Diagnosis Articles

Recognizing and Understanding Depression After Trauma

Thursday, August 9th, 2012

depression after traumaDisaster and trauma studies often focus on identifying the incidence of PTSD as the sequel to traumatic events.

Early interventions with those affected after a disaster or traumatic event increasingly utilize psycho-education to clarify and normalize common post-traumatic stress reactions and coping strategies.

While mentioned as a possible response, the high incidence of depression after trauma is less delineated and often goes unrecognized by those suffering.

Depression Occurs after Trauma:

  • A Rand corporation study reports that nearly 20 percent of military service members who have returned from Iraq and Afghanistan – 300,000 in all – report symptoms of Post-Traumatic Stress Disorder or major depression.
  • In the first long-term study of the health impacts of the World Trade Center (WTC) collapse on September 11, 2001, findings indicate that seven percent of police officers were diagnosed with depression, nine percent with PTSD and eight percent with panic disorder. Twenty eight percent of other rescue and recovery workers had symptoms of depression.
  • A survey of survivors from the Oklahoma City bombing showed that 23% had depression after the bombing.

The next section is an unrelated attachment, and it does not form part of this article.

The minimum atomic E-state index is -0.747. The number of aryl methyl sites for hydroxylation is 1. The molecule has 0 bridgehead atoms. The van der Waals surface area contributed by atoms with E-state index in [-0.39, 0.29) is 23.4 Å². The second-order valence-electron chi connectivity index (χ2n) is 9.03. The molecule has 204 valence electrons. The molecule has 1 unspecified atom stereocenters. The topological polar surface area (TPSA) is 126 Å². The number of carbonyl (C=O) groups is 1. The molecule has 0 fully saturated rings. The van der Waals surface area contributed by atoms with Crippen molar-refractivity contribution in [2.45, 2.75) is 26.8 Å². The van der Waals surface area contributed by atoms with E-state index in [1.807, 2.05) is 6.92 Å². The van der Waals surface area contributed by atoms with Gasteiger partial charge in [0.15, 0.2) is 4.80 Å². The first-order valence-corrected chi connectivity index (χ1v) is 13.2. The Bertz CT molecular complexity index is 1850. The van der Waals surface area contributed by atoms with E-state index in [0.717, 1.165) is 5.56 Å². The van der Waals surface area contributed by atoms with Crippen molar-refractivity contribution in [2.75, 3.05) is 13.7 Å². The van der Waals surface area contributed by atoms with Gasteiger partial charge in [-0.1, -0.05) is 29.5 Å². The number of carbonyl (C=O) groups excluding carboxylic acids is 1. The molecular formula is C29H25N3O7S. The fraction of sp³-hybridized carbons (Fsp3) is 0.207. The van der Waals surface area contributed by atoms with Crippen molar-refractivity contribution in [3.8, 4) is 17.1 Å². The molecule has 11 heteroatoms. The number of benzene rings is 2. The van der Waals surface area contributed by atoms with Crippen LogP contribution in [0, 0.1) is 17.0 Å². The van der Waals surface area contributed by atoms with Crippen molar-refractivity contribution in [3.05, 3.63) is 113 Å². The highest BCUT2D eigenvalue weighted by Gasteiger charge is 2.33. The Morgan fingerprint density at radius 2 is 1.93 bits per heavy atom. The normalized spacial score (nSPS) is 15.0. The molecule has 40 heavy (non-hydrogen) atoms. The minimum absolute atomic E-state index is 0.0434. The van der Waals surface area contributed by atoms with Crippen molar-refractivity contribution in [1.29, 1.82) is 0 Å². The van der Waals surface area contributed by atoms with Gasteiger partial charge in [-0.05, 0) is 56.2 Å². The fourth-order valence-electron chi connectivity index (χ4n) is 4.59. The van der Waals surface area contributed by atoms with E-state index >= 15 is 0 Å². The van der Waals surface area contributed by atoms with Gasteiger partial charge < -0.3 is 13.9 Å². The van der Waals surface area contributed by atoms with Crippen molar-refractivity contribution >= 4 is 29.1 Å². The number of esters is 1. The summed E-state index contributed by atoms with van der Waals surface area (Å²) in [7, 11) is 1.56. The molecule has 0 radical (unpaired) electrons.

• Depression affects approximately 15 percent to 25 percent of cancer patients.
  • After a myocardial infarction, the incidence of major depression is from 15 percent to 20 percent, and an additional 27 percent of patients develop minor depression.

Both major depression and Post-Traumatic Stress Disorder (PTSD) occur frequently following traumatic exposure, both as separate disorders and concurrently.

Depression is the most common disorder suffered in conjunction with Post-Traumatic Stress Disorder.

Depression is nearly three to five times more likely in those with PTSD than those without PTSD.


Does Hope Really Make a Difference? Scientific Findings

Thursday, July 26th, 2012

Almost everyone has some experience with hope: We hope for the best. We hang on to hope. We despair when we lose hope.

It would seem that hope, which is broadly defined as an emotional state that promotes the belief in a positive outcome, is in inherent in human nature.

Reflections of the importance of hope are found in early mythology, religion, philosophy and literature.

Pandora, although forbidden, opened the box given to her by Zeus, and in a moment, all the curses were released into the world and all the blessing escaped and were lost- except one: hope.

“To have faith is to be sure of the things we hope for, to be certain of the things we cannot see.” ― The King James Version of the Bible

“Hope is a waking dream.” –Aristotle

“Where there is no hope, it is incumbent on us to invent it.” -Albert Camus

“Hope is that thing with feathers that perches in the soul and sings the tune without the words and never stops — at all.” -Emily Dickinson

Clearly we need hope, but even as we embrace it we often wonder – Does hope really make a difference? Is it myth, fiction, collective denial?

There is actually increasing scientific evidence that hope changes us psychologically and physiologically – that it makes a difference.


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Suzanne Phillips, Psy.D., ABPP & Dianne Kane, DSW are the authors of Healing Together: A Couple's Guide to Coping with Trauma and Post-Traumatic Stress. Pick up the book today!

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